Appropriate mesh generation is essential for an accurate solution, faster convergence, and reduction of numerical diffusion. Poorly formed meshes introduce numerical error, increasing the computational cost of convergence. For especially poor elements, the numerical order may be locally reduced to promote convergence and stability or, even worse, the solution may fail to converge entirely.
1. Structured grids are identified by regular connectivity (ordered type by indices such as i, j, and k and the topology is easily associated to the next indices). The possible element choices are quadrilateral in 2D and hexahedra in 3D. The regularity of the connectivity lets you conserve space because neighborhood relationships are defined by the storage arrangement.
1. Unstructured grids have no such ordering. Therefore, a node is associated to a single integer index and the topology is known by associating connections of the node with the neighboring nodes. Compared to structured meshes, the storage requirements for an unstructured mesh can be substantially larger because the neighborhood connectivity must be explicitly stored.
2. Grids can be Cartesian or Curvilinear (usually body-fitted). In the Cartesian grid, grid lines are always parallel to the coordinate axes. In the Curvilinear grid, coordinate surfaces are curved to fit boundaries. There is an alternative division into orthogonal and non-orthogonal grids. In orthogonal grids (for example, Cartesian or polar meshes), all grid lines cross at 90º. Some flows can be treated as axisymmetric, and in these cases, the flow equations can be expressed in terms of polar coordinates (r, θ), rather than Cartesian coordinates (x, y), with slight modifications.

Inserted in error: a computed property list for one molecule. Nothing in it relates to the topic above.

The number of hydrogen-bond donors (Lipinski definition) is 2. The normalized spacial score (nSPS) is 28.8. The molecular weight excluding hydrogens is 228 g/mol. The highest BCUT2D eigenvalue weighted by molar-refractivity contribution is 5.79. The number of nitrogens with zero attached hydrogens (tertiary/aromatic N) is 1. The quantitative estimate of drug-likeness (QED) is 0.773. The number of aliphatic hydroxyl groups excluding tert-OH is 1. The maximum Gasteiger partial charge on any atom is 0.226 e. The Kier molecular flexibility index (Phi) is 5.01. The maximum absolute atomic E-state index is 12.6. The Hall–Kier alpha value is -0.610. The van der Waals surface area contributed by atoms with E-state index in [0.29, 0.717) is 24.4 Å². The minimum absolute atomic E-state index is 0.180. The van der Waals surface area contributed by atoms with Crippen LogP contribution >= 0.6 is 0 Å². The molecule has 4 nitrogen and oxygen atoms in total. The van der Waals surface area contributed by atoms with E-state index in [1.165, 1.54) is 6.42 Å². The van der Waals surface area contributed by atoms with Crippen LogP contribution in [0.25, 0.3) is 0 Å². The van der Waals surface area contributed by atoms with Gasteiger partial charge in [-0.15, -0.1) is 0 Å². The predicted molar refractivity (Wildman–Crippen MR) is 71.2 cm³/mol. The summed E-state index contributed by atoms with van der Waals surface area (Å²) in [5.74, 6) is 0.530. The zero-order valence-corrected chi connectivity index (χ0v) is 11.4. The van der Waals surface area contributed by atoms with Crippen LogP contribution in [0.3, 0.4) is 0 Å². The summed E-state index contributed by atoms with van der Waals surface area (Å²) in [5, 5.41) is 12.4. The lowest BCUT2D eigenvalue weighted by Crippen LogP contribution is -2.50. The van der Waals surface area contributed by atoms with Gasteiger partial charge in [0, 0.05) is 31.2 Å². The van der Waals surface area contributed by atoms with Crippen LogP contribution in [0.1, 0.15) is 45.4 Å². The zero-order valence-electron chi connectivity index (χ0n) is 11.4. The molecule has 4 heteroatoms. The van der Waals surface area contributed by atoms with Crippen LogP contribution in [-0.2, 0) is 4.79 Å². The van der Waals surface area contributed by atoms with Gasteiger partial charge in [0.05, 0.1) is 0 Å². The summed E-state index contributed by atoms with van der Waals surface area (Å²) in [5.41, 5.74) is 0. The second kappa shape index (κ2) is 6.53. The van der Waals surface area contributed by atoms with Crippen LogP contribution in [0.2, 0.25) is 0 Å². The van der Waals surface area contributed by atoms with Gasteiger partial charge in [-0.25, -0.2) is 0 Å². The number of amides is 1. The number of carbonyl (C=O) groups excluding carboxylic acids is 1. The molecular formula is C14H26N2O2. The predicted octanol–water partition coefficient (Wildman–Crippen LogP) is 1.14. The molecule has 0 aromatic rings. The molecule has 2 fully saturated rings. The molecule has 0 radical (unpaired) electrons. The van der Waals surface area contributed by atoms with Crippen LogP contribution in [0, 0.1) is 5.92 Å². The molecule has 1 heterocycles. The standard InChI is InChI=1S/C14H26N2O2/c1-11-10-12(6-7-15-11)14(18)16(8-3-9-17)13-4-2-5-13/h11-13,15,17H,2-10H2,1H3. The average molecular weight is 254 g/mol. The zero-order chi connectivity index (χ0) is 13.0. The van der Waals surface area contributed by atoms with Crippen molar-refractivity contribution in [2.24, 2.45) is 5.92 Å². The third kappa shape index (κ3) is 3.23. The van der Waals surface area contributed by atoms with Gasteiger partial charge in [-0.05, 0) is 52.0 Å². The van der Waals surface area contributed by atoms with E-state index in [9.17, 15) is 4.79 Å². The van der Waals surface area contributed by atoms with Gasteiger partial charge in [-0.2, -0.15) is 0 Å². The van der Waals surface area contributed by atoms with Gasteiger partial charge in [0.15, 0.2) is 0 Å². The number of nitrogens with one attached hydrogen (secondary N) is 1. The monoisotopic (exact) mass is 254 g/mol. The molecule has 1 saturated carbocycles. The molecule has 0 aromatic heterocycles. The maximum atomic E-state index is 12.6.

2. Grids can be triangular (tetrahedral), quadrilateral (hexahedral), polygon (polyhedral), and hybrid. Unstructured grids can accommodate completely arbitrary geometries. Grid generators for such meshes are also very complex.
3. Advantages of structured girds are better convergence, a high degree of quality and control, less memory and time resolution (does not need the storage of any connectivity table because the mesh is defined according to a specified pattern).
3. Advantages of unstructured grids are the ability to handle complex geometries and the possibility to generate anisotropic meshes in the far field without cell clustering and propagation, ideal for marine applications, for example, to capture the free surface and keep the lower cell count.
4. Structured meshes can be generated using a variety of well-defined mathematical techniques, ranging from algebraic to conformal mapping to the solution of partial differential equations.
4. Algorithms used to generate unstructured meshes are generally based on the Delaunay algorithm or an advancing front technique.
Unstructured meshes are generated using Fidelity Hexpress and Fidelity Pointwise.
Two different generation approaches are available in Fidelity Hexpress and can serve different purposes based on the inputs and needs of the user:
Volume-to-surface approach: Generation of the mesh starts from the domain volume, and it is successively adapted to the geometry. This approach is particularly convenient for complex geometries and unclean geometry inputs (for example, non-watertight geometries, non-conformal triangulations).
Surface-to-volume approach: Generation of the mesh starts from surfaces of the geometry and is successively propagated to the domain volume. This approach can produce very high-quality unstructured meshes with very tidy cell patterns on the surfaces. It requires conformal geometries.
Fidelity Autogrid technology automates the laborious geometry preparation process without losing any detail of the geometry and delivers quality meshes ready for CFD simulations in real real-time and is used for turbo machinery configuration.
Figure 1: Unstructured mesh generation done by Fidelity Hexpress
Figure 2: Structured mesh generation done by Fidelity Autogrid
Fidelity Pointwise can generate structured multi-block, unstructured, hybrid, and overset meshes for viscous simulations with precise control over point placement and clustering to get the desired resolution. At the same time, Pointwise’s core meshing methods produce cells of high quality to ensure convergence and accuracy in your CFD solution.
Figure 3: Unstructured mesh generation done by Fidelity Pointwise
Cadence Design Systems